• scottwguthrie

The Flip Side

Behind every victory is a loss. Next to every high is a low. This is a recurring theme in my life.


There's a scripture verse in the Bible that goes a little something like this:


The exalted man will be humbled and the humble man will be exalted.


I know this not because I study the Bible, but because I did a production of Godspell right out of high school. It's theme has been with me ever since.


Example, one day you get a great job offer and you celebrate with good food and drink, your closest support system right next to you, and you sleep in your own comfy bed. The next morning, you wake to a rainy day that seems to be crippled with doom. Now I am fully aware that I have the choice to accept the doom and wallow in it or fight against it with optimism. Some days, I just don't have that fight.


I wonder why I'm choosing to ruminate on this theme today. It could be because I saw something on social media that made me sad. But what makes me sad is WHY it made me sad. This is something that has plagued me for the last few years and ultimately part of the reason I left New York City. I wish it was more complicated than this, but it's not.


I saw a friend post good news about the business. The business of Broadway. And it made me happy for them, but sad for me. And the fact that I can't just be 100 percent happy for them is what makes me sad.


Let's Quentin Tarantino this for a second.


I was late to the performing game. I was about 15 when I joined a youth repertory community theatre. It saved me from becoming a drug addict or derelict at that age because it gave me focus. I always wanted to perform but didn't think I was good enough. Fast forward to senior year in HS where I am playing the lead in the spring musical.


Even going to a performing arts college program, I wasn't sure I was good enough. It wasn't until about halfway through the degree that I felt I had the desire, stubbornness, and perspicacity to pursue acting as a career. Even moving to New York the day after 9/11 seemed like the universe was trying to flag me off the trail. But I made a commitment to just keep going and not give up.


17 years later, after a resume of work that I am very proud of and a lifetime of stories from my experiences, I left the city that was the zip code of my dreams. Broadway. The one that got away. I have metaphorical stitches from slamming my head against the glass ceiling. It's the one thing I pursued so doggedly that I was willing to leave everything behind to get there. But I didn't want to be standing at the apex of the mountain, by myself, with no one to share it with.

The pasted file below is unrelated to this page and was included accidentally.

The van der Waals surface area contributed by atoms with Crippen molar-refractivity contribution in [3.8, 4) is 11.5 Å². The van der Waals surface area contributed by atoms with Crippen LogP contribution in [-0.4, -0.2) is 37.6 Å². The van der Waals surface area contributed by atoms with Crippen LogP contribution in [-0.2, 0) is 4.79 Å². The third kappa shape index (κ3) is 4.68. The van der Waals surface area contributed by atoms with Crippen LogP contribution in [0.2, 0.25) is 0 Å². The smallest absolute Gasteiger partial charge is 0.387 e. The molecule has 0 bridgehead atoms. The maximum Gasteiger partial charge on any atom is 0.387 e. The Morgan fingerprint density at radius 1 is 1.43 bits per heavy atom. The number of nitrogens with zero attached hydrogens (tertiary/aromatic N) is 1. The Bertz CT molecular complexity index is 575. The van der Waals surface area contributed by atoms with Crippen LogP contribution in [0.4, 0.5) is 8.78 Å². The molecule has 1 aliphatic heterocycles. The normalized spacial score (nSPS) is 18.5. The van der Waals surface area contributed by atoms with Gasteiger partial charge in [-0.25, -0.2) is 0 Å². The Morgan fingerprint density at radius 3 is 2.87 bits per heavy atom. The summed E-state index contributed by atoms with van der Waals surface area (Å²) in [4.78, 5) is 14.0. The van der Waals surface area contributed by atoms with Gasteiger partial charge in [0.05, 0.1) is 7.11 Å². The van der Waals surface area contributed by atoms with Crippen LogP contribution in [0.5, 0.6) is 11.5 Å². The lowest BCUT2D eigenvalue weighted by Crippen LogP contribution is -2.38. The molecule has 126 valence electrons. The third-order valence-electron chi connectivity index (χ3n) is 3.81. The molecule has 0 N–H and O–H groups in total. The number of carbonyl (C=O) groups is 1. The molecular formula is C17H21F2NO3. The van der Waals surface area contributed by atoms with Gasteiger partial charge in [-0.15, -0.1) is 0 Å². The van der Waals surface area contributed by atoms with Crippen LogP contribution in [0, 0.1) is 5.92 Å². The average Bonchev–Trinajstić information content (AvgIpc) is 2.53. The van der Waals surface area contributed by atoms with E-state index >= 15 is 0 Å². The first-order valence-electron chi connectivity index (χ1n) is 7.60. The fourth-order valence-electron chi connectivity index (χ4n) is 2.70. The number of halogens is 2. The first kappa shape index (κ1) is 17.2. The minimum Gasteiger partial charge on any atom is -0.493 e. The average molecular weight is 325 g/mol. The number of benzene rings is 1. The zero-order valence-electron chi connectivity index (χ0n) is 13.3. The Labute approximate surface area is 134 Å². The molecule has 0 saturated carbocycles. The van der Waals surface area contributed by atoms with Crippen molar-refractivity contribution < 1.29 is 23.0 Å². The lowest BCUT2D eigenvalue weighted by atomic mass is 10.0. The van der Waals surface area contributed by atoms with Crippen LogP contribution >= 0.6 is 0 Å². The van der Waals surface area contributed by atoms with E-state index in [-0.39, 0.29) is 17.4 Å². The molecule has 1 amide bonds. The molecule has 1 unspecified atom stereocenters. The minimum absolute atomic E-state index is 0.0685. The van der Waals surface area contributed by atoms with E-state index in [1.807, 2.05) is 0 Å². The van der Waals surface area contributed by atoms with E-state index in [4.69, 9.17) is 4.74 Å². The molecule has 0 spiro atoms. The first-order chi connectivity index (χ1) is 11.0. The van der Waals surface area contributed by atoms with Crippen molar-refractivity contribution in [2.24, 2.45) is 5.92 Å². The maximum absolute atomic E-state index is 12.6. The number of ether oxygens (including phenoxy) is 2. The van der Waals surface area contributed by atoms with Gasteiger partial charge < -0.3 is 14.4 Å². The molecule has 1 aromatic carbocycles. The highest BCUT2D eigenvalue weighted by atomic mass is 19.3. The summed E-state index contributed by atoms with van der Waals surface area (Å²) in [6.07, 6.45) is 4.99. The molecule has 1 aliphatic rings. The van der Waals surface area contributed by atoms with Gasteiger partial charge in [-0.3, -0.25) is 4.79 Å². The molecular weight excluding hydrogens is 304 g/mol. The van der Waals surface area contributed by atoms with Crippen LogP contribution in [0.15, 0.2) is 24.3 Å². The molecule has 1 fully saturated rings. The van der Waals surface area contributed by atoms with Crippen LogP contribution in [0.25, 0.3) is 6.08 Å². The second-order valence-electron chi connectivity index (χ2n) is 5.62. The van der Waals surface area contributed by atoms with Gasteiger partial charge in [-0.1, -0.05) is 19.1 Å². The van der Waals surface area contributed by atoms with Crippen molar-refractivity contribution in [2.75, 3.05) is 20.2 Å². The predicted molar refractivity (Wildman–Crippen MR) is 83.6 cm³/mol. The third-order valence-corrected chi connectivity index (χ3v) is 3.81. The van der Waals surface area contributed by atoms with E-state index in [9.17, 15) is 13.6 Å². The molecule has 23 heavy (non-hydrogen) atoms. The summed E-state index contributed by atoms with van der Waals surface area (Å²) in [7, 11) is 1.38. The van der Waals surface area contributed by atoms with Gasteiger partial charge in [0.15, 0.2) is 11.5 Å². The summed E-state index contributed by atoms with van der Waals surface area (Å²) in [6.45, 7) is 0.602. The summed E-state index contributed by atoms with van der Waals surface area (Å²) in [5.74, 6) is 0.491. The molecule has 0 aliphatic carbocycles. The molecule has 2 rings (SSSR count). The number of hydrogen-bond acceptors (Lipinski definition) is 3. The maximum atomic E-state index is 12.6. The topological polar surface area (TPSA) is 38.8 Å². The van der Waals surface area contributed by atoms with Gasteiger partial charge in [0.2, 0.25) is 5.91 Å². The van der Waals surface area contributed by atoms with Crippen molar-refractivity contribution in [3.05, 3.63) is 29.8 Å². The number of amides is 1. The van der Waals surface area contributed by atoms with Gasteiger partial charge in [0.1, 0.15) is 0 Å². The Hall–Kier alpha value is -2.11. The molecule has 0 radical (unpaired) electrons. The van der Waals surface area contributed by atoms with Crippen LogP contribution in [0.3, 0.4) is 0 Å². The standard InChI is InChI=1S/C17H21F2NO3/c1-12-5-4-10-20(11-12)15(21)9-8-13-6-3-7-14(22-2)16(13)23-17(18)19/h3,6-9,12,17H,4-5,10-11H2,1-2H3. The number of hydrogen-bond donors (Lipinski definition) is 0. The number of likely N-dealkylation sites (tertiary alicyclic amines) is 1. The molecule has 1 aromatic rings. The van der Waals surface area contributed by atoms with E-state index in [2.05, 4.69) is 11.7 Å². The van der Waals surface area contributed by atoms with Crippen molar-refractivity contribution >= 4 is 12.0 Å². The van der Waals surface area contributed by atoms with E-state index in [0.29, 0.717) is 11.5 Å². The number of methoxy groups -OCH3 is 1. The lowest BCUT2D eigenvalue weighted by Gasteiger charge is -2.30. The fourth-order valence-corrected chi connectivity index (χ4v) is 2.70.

I've been very lucky to have someone by my side the past 13 years. Good and bad, high and low, ugly and beautiful, she's been a huge source of strength and went from being the woman I wanted to be my wife to my best friend and the woman I want to mother my children. That said, I almost lost all of that, because of my fragile, male, taurus, superhero-wanna-be ego.


So I put the quest for Broadway secondary, even tertiary, and something strange happened. I stopped caring. I stopped wanting it. I started enjoying the journey, instead of focusing so much on the destination. But an ugly jealousy started to rear it's head. Whenever I was made aware of people's Broadway/TV success, I would react with a mixed bag of emotions. Even with friends.


I have a friend who recently made her Broadway debut. This is someone I've known for almost 15 years. She's a good friend, an honest and open source of laughter and good advice, and a pretty great puppy sitter to boot. When I found out about her success, I was happier than I have been for many in the past few years. But there was still the smallest quotient of sadness. I am comfortable enough with this person to share this with them. And there was a strange freedom from admitting my shortcoming in this arena. But what it ultimately confirmed with 100 percent assuredness, was that I needed to step away from NYC and Broadway. I didn't like the person it was turning me into.



So, all that said, here I am in Philadelphia, Pennsylvania. Starting the next chapter of my life. Still fully aware of Broadway and it's bright lights and dark alleys. Still wishing deep down for the day that my name will be on the boards. But I am hurting and healing from a safe distance. Truly proud of my friends for their accomplishments. Open to what the future has in store for me.


And trying every day to be a little bit better of a person than I was yesterday.


Looking forward to the flip side of that part of me that is less than desirable.


And hoping that this admission of fault sheds light on some moments from the past few years for some people.





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